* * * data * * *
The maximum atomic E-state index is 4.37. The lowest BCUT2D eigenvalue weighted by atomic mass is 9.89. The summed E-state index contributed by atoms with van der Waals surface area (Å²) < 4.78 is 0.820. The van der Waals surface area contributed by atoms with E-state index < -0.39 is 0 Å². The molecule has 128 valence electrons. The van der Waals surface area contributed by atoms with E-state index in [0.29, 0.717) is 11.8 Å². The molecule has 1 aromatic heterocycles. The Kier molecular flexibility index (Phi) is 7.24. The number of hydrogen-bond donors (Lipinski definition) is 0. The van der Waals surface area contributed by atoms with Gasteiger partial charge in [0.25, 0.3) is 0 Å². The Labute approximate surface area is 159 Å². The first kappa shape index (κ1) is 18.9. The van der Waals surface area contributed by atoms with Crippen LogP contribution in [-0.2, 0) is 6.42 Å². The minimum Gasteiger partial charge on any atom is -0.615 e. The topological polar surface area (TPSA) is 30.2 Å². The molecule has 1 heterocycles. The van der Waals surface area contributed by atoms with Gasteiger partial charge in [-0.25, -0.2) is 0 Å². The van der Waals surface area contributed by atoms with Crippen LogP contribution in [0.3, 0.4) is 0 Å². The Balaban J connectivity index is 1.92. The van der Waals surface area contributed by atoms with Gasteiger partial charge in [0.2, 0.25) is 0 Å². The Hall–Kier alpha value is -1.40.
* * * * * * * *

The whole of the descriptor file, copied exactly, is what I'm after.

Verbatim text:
The maximum atomic E-state index is 4.37. The lowest BCUT2D eigenvalue weighted by atomic mass is 9.89. The summed E-state index contributed by atoms with van der Waals surface area (Å²) < 4.78 is 0.820. The van der Waals surface area contributed by atoms with E-state index < -0.39 is 0 Å². The molecule has 128 valence electrons. The van der Waals surface area contributed by atoms with E-state index in [0.29, 0.717) is 11.8 Å². The molecule has 1 aromatic heterocycles. The Kier molecular flexibility index (Phi) is 7.24. The number of hydrogen-bond donors (Lipinski definition) is 0. The van der Waals surface area contributed by atoms with Gasteiger partial charge in [0.25, 0.3) is 0 Å². The Labute approximate surface area is 159 Å². The first kappa shape index (κ1) is 18.9. The van der Waals surface area contributed by atoms with Crippen LogP contribution in [-0.2, 0) is 6.42 Å². The minimum Gasteiger partial charge on any atom is -0.615 e. The topological polar surface area (TPSA) is 30.2 Å². The molecule has 1 heterocycles. The van der Waals surface area contributed by atoms with Gasteiger partial charge in [-0.25, -0.2) is 0 Å². The van der Waals surface area contributed by atoms with Crippen LogP contribution in [0.3, 0.4) is 0 Å². The Balaban J connectivity index is 1.92. The van der Waals surface area contributed by atoms with Gasteiger partial charge in [0.2, 0.25) is 0 Å². The Hall–Kier alpha value is -1.40.